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Shedding light on cellulose quality

Three different types of cellulose, studied by fluorescent confocal microscopy using the optical tracer molecule. Photo: Choong, F. X. et al. Nondestructive, real-time determination and visualization of cellulose, hemicellulose and lignin by luminescent oligothiophenes. Sci. Rep. 6, 35578; doi: 10.1038/srep35578 (2016). Creative Commons Attribution 4.0 International License

Swedish researchers from Linköping University have developed in collaboration with others a molecule that changes colour when it binds to different forms of cellulose. The researchers demonstrate in a new study, published in the Nature journal Scientific Reports, how the molecule can be used to make rapid, optical measurements of cellulose quality. Possible applications include the development of renewable energy sources.

Cellulose is an important component of all plants and one of the most widely used molecules on the planet. It is a long and strong polymer used in, among other things, packaging and textiles such as viscose and lyocell. It can also be broken down to give biogas or bioethanol, and comprehensive research is currently being conducted in using cellulose as an alternative to fossil fuels in the quest for renewable energy sources.

The problem with cellulose is that it is seldom found in a pure form and its quality can differ. The ability to assess the quality and purity of cellulose, therefore, is very important for the development of clean, renewable energy sources and for the recycling of cellulose.

The work reported in the current article is a collaboration between Karolinska Institutet, Linköping University and the Royal Institute of Technology. The research group at Linköping University, led by Professor Peter Nilsson, has created the molecule used in the study. These tracer molecules have a part that enables them to find a specific target molecule and bind to it. When this happens, the molecule changes its shape slightly.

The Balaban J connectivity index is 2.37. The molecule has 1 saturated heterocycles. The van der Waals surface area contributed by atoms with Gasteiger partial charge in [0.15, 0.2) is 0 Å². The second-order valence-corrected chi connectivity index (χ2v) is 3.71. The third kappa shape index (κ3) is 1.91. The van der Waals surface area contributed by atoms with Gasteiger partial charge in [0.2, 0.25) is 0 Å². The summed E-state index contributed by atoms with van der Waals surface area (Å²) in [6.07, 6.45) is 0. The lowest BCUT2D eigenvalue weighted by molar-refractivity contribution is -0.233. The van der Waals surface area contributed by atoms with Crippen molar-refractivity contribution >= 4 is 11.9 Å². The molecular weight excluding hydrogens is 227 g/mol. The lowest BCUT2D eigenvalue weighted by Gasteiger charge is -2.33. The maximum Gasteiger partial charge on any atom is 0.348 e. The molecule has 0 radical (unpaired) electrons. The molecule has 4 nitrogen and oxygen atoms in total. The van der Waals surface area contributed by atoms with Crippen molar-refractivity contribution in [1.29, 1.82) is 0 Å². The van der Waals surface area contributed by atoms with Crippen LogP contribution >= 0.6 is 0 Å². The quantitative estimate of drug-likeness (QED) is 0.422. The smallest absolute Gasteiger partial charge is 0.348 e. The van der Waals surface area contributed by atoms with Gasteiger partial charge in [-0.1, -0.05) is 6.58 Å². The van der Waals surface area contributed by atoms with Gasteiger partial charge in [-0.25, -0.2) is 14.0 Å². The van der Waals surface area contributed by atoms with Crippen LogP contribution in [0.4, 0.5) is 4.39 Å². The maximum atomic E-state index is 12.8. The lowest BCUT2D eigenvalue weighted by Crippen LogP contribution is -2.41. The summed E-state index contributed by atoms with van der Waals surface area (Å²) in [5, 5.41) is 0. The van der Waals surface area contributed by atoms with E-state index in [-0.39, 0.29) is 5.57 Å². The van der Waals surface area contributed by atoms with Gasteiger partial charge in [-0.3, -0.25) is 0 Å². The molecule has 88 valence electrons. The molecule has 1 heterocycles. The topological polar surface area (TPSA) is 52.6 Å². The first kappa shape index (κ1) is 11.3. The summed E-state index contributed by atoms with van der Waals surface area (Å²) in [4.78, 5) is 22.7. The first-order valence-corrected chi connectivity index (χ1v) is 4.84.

Peter Nilsson“What makes these molecules special is that they emit light of different colours, depending on their conformation. The molecule has one colour when it is on its own, and this changes when it binds to its target molecule. This makes it a sort of optical fingerprint,” says Peter Nilsson.

Thus, the colour changes depending on the surroundings, in a manner that reminds us of a chameleon. One of the results that the researchers present in the study shows how these chameleon molecules can be used to follow in real time the process in which cellulose is broken down. This is important for the production of cellulose-based bioethanol.

The methods currently used to quantify the quality of cellulose are technically difficult. They require tough pretreatment with concentrated and corrosive chemicals, breaking down the polymer chains for analysis. The new method has the potential to reduce dependence on concentrated chemicals in the quality assessment of cellulose, and to improve the quality of the analyses.

“For example, our new technology could be used for quality control or process control in several industries that depend on cellulose,” says Peter Nilsson.

The research has been financed with the support of Carl Bennet AB, the Erling-Persson Family Foundation and the European Research Council. Some of the researchers who work in the study are part-owners in a company that may commercialise the molecules.

Nondestructive, real-time determination and visualization of cellulose, hemicellulose and lignin by luminescent oligothiophenes, Ferdinand X. Choong, Marcus Bäck, Svava E. Steiner, Keira Melican, K. Peter R. Nilsson, Ulrica Edlund, Agneta Richter-Dahlfors, (2016), Scientific Reports, 6, 35578, published online 19 October 2016, DOI: 10.1038/srep35578

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